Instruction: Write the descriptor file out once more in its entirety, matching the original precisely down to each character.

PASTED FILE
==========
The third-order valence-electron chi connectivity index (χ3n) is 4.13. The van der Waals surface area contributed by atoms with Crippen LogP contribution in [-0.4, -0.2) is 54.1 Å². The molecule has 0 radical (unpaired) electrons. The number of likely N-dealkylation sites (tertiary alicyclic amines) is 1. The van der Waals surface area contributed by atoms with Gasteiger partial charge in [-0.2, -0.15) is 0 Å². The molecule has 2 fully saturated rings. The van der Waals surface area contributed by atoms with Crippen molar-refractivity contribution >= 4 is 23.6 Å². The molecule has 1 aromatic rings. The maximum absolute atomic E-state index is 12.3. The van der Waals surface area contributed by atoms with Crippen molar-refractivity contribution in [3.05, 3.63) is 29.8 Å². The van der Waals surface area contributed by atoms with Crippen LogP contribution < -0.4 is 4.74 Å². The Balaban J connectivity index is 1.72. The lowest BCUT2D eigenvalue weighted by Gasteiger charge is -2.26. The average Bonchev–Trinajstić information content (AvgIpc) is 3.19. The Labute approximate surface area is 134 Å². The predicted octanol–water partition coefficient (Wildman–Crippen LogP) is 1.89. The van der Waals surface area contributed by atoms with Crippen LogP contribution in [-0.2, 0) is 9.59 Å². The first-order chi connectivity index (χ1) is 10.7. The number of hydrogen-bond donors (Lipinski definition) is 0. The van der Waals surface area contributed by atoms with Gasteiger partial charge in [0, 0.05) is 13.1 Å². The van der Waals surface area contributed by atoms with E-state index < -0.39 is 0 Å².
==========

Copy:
The third-order valence-electron chi connectivity index (χ3n) is 4.13. The van der Waals surface area contributed by atoms with Crippen LogP contribution in [-0.4, -0.2) is 54.1 Å². The molecule has 0 radical (unpaired) electrons. The number of likely N-dealkylation sites (tertiary alicyclic amines) is 1. The van der Waals surface area contributed by atoms with Gasteiger partial charge in [-0.2, -0.15) is 0 Å². The molecule has 2 fully saturated rings. The van der Waals surface area contributed by atoms with Crippen molar-refractivity contribution >= 4 is 23.6 Å². The molecule has 1 aromatic rings. The maximum absolute atomic E-state index is 12.3. The van der Waals surface area contributed by atoms with Crippen molar-refractivity contribution in [3.05, 3.63) is 29.8 Å². The van der Waals surface area contributed by atoms with Crippen LogP contribution < -0.4 is 4.74 Å². The Balaban J connectivity index is 1.72. The lowest BCUT2D eigenvalue weighted by Gasteiger charge is -2.26. The average Bonchev–Trinajstić information content (AvgIpc) is 3.19. The Labute approximate surface area is 134 Å². The predicted octanol–water partition coefficient (Wildman–Crippen LogP) is 1.89. The van der Waals surface area contributed by atoms with Crippen LogP contribution in [-0.2, 0) is 9.59 Å². The first-order chi connectivity index (χ1) is 10.7. The number of hydrogen-bond donors (Lipinski definition) is 0. The van der Waals surface area contributed by atoms with Gasteiger partial charge in [0, 0.05) is 13.1 Å². The van der Waals surface area contributed by atoms with E-state index < -0.39 is 0 Å².